Movable and immovable property is sold at public auctions. It is not possible to hold judicial auctions online in Slovenia because the Slovenian enforcement laws do not (yet) allow online auctions.
Enforcement against movable property is executed by means of the seizure and evaluation of the property, its sale, and payment of the proceeds of sale to the creditor (Article 81(1) of the Claim Enforcement and Security Act (Zakon o izvršbi in zavarovanju), hereinafter: ZIZ).
Seizable property includes property in the debtor’s possession as well as debtor’s property in the creditor’s possession. Debtor’s property in the possession of third parties may be seized with the third party’s consent (Article 83 of ZIZ).
Upon seizure, a creditor obtains a lien on the seized property (Article 87 of ZIZ).
Expert evaluation of seized assets. The property seized is evaluated on seizure, unless this evaluation cannot take place straight away to the special value of the property. The evaluation is made by the enforcement agent who executed the seizure. On request and with the cost paid by a party, the evaluation can be made by a court expert selected by the party (Article 89 of ZIZ). The sale of seized property may take place only after the decision of enforcement becomes final, unless the debtor consents to the sale of the property earlier or the property is perishable or if there is a risk that the value of the seized property would significantly drop (Article 92 of ZIZ).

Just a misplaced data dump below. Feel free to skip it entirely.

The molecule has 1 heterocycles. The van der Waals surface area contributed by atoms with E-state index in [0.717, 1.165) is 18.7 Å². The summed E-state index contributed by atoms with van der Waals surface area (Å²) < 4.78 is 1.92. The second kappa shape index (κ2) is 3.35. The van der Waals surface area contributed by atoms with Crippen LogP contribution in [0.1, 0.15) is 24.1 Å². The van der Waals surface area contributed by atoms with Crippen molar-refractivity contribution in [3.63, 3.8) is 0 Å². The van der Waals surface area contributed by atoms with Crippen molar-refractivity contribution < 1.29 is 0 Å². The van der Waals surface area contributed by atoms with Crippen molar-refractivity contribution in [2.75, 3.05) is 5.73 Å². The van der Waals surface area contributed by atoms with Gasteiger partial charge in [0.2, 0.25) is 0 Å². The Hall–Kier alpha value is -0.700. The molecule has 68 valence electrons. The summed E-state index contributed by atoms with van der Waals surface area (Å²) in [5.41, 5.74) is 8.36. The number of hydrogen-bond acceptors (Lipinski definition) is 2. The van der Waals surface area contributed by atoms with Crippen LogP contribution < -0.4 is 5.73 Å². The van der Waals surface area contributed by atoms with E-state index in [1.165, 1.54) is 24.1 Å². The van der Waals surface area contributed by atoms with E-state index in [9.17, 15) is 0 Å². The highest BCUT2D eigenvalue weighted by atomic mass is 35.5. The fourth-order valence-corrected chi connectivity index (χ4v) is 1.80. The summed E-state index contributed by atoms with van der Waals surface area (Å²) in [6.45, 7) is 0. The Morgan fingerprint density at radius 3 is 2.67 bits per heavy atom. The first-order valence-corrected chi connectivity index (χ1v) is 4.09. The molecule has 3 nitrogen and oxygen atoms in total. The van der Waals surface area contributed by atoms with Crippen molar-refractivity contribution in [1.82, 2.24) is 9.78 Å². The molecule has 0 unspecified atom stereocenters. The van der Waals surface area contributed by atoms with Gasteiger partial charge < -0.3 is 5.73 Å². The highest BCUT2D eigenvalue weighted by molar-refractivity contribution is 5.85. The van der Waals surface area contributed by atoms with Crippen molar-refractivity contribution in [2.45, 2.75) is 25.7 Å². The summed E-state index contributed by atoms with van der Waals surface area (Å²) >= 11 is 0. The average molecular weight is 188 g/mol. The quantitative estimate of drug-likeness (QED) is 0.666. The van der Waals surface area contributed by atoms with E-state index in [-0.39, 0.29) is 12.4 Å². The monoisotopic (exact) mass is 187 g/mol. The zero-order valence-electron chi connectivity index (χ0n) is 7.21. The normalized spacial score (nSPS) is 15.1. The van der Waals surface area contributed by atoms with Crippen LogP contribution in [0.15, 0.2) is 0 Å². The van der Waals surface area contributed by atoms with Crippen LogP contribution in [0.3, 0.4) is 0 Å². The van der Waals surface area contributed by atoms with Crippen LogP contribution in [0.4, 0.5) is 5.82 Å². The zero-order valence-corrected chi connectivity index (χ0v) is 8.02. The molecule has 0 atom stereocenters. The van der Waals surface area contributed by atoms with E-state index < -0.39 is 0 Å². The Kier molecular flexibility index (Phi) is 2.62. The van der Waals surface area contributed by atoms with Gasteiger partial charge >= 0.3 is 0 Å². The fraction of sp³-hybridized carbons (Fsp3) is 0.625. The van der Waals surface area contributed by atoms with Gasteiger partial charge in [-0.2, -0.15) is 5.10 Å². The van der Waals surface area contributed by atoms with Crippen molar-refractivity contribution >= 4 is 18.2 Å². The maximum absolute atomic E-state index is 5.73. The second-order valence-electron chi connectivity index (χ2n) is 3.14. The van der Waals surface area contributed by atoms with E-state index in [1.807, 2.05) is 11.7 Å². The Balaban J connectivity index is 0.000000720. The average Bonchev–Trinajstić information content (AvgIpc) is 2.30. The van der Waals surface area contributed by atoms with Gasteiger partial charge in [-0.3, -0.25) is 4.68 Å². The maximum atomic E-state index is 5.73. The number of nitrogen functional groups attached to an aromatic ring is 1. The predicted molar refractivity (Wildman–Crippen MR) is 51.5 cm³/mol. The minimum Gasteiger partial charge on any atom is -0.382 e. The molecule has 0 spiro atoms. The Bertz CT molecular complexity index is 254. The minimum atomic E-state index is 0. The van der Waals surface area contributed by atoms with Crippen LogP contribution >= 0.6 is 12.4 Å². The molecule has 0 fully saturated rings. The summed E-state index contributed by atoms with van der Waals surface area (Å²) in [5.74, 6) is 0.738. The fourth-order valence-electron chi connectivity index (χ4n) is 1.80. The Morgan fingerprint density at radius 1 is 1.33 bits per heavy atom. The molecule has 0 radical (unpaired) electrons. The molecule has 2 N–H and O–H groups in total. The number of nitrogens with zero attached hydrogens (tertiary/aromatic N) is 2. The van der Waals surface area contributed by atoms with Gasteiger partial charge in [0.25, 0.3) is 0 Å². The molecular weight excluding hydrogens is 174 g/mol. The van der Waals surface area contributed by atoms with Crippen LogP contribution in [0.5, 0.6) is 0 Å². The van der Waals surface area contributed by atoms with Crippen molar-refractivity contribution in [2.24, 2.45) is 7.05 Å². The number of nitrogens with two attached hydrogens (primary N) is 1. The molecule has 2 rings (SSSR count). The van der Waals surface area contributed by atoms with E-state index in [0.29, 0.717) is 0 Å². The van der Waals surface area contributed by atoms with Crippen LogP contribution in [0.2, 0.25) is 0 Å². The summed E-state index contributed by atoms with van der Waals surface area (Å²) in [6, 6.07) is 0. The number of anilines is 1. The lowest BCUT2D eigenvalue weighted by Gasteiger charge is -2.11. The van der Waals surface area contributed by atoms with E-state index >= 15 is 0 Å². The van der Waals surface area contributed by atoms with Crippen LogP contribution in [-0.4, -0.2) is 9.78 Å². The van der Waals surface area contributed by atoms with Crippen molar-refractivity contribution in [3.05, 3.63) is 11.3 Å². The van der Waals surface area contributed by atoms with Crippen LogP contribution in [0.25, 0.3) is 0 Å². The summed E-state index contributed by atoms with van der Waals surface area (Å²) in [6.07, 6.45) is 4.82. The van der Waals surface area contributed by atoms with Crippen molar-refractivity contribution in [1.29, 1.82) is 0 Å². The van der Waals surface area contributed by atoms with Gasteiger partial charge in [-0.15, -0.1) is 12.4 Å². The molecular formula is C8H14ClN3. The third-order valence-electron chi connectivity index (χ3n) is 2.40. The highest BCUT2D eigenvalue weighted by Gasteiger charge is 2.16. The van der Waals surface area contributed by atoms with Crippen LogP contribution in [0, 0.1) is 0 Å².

The seized property is sold at a public auction or under a direct contract between the buyer and an enforcement agent or an individual engaged in commission transactions. The manner and the date of sale of the property is determined and noted by the enforcement agent in the seizure record immediately after the seizure, taking into account the principle that the best possible price is to be obtained (Article 93 of ZIZ). If an enforcement agent decides on a public auction, the date and the place of the public auction is added to the record. An enforcement agent informs the parties of the manner and the date of sale of the property by a special notice served on the creditor and the debtor (Article 82 of the Rules on the performance of bailiff services (Pravilnik o opravljanju službe izvršitelj)).